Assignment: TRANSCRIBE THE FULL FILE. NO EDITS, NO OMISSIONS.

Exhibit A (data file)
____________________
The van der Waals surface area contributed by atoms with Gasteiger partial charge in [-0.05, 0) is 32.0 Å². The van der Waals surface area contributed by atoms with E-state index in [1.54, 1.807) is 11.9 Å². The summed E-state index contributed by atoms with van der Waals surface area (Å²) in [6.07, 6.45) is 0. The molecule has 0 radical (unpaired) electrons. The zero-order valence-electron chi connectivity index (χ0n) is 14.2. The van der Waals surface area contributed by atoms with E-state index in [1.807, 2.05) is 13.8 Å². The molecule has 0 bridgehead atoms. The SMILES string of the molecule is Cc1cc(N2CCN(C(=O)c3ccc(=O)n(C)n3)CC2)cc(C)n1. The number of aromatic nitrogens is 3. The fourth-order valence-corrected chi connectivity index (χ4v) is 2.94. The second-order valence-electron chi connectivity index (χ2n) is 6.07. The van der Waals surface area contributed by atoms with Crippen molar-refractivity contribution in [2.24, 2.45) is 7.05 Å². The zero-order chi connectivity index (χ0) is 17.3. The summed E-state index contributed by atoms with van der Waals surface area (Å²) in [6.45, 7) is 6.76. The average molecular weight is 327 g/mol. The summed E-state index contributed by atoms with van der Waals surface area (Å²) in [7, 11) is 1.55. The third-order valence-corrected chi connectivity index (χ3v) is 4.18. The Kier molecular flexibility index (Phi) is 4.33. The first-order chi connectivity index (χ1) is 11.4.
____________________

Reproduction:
The van der Waals surface area contributed by atoms with Gasteiger partial charge in [-0.05, 0) is 32.0 Å². The van der Waals surface area contributed by atoms with E-state index in [1.54, 1.807) is 11.9 Å². The summed E-state index contributed by atoms with van der Waals surface area (Å²) in [6.07, 6.45) is 0. The molecule has 0 radical (unpaired) electrons. The zero-order valence-electron chi connectivity index (χ0n) is 14.2. The van der Waals surface area contributed by atoms with E-state index in [1.807, 2.05) is 13.8 Å². The molecule has 0 bridgehead atoms. The SMILES string of the molecule is Cc1cc(N2CCN(C(=O)c3ccc(=O)n(C)n3)CC2)cc(C)n1. The number of aromatic nitrogens is 3. The fourth-order valence-corrected chi connectivity index (χ4v) is 2.94. The second-order valence-electron chi connectivity index (χ2n) is 6.07. The van der Waals surface area contributed by atoms with Crippen molar-refractivity contribution in [2.24, 2.45) is 7.05 Å². The zero-order chi connectivity index (χ0) is 17.3. The summed E-state index contributed by atoms with van der Waals surface area (Å²) in [6.45, 7) is 6.76. The average molecular weight is 327 g/mol. The summed E-state index contributed by atoms with van der Waals surface area (Å²) in [7, 11) is 1.55. The third-order valence-corrected chi connectivity index (χ3v) is 4.18. The Kier molecular flexibility index (Phi) is 4.33. The first-order chi connectivity index (χ1) is 11.4.